Tuberous Begonia
Plant Type
Sunlight Amount
Credit: Justin Hancock
Advertisement

Tuberous Begonia

Tuberous begonias are pretty plants with double blossoms reminiscent of camellia flowers or even mini roses. They grow well in containers and can make a colorful addition to your houseplant collection. Though they are actually perennials that grow from tubers, they are often grown as annuals. Here’s a little known fact: Tuberous begonia blossoms are edible. They have an acidic, sour, lemon-like flavor. If you’re going to use them as a garnish, be sure the plants have been grown without pesticides.

genus name
  • Begonia x tuberhybrida
light
  • Part Sun
  • Shade
plant type
height
  • 6 to 12 inches
  • 1 to 3 feet
width
  • From 12 to 18 inches
flower color
foliage color
season features
special features
zones
  • 9
  • 10
  • 11
propagation

Colorful Combinations

Tuberous begonias feature flowers available in almost every color, except blue and purple. The plants bloom with both female and male flowers on the same plant. The female blossoms appear first, often single petals with a row of exposed flower parts. Then male flowers begin; they are showy and have hidden flower parts. Tuberous begonias bloom all season long, providing a constant display of color. They require little deadheading as they naturally drop their spent blossoms. This can cause a messy situation, especially in hanging baskets when the debris litters the ground below, so it's best to situation these plants where this won't be a problem.

Tuberous Begonia Care Must-Knows

As their name implies, tuberous begonias grow from a large tuber, which is a rootlike storage organ that is technically stem tissue. It is important that the plants dry out a bit between watering, otherwise the tubers are susceptible to rot. This also makes the plants less than ideal for growing in the ground because they prefer the well-drained soil of potting mix in containers. Their semi-weeping habit favors planting in a hanging basket so the branches spill over the sides. Tuberous begonias are considered "heavy feeders," meaning they need regular fertilizer to sustain their constant blooming. Apply a slow-release fertilizer along with an occasional dose of liquid fertilizer throughout the summer so the plant can put on the best display of blossoms.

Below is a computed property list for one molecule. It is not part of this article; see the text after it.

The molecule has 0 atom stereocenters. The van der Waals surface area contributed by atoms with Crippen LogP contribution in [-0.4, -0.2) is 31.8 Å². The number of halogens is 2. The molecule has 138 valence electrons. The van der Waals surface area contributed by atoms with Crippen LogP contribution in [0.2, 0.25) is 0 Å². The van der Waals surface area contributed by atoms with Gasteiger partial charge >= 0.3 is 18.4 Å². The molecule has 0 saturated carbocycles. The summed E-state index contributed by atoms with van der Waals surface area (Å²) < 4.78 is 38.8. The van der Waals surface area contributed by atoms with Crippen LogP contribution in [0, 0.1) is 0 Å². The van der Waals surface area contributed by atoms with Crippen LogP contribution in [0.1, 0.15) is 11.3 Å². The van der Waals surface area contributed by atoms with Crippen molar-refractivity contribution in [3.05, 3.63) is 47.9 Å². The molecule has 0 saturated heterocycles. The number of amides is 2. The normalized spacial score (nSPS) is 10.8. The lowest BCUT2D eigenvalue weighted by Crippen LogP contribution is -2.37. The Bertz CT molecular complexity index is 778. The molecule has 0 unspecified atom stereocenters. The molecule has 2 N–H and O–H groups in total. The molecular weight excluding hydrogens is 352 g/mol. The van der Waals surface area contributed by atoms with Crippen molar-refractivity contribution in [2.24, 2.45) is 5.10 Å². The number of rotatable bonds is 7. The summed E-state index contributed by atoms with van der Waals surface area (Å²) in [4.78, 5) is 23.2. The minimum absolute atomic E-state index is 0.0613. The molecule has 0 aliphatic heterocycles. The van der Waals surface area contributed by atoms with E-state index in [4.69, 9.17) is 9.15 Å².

Tuberous begonias generally do best in morning sun and afternoon shade. They are able to handle fairly dense shade with dappled sunlight. Too much sun causes leaf scorching and can damage the tender petals of the plant. Being native to high altitude areas with cooler climates, they perform best with cool nights and shelter from the hot summer weather.

Like most plants that have some sort of underground storage system, tuberous begonias usually need a dormant period to encourage flowering. They typically enter dormancy in the fall and winter. During the dormant period, it is important to keep the soil dry because moisture will encourage rot and pests. As the soil warms up in spring, growth will typically emerge from the tuber.

If you are growing tuberous begonias in the ground, allow these plants to grow as long as possible up to the first frost. At this point, dig up the tubers with a small amount of soil around them and allow to dry in a sheltered location like a garage or shed. Once fully dried and after the stems have broken off, remove any remaining soil from the tuber and store in a cool, dry location until spring.

More Varieties of Tuberous Begonia

Credit: Kim Cornelison

Begonia 'Go Go Yellow' bears big yellow blooms against green foliage. It grows about 1 foot tall and produces a lot of flowers.

Credit: Graham Jimerson

Begonia 'Nonstop Bright Rose' bears glowing rose-pink flowers over a mounding plant with green foliage. It grows 10 inches tall and wide.

Credit: JANET MESIC-MACKIE

Begonia 'Nonstop Deep Red' bears rich red blooms against rich green foliage. It grows 10 inches tall and wide.

Credit: Justin Hancock

Begonia 'Nonstop Mocca White' bears pure-white flowers on chocolate-brown foliage. It grows 12 inches tall and wide.

Credit: Justin Hancock

Begonia 'Nonstop Fire' is a new variety with blooms in vibrant shades of yellow, gold, orange, and red. The 4-inch-wide flowers contrast nicely against the deep green foliage. It grows 10 inches tall and wide.

Credit: Eric Roth

Begonia 'Nonstop Deep Rose' bears rich rose-pink flowers over a mounding plant with green foliage. It grows 10 inches tall and wide.

Credit: Graham Jimerson

Begonia 'Nonstop Yellow' bears lovely bright yellow blossoms over rich green foliage. It grows 10 inches tall and wide.

Credit: Peter Krumhardt

Begonia 'Solenia Cherry' has 3-inch-wide fully double red blooms. It grows 10-12 inches tall and wide, and its compact mounded habit suits it well to growing in containers.

Credit: Justin Hancock

Begonia 'Nonstop Mocca Deep Orange' combines intensely orange 4-inch-wide blooms with chocolate-brown leaves on compact mounded plants. It grows 12 inches tall and wide.

Credit: Graham Jimerson

Begonia 'Nonstop Rose Petticoat' shows off two-tone pink flowers over rich green foliage. It grows 10 inches tall and wide.

Comments

Be the first to comment!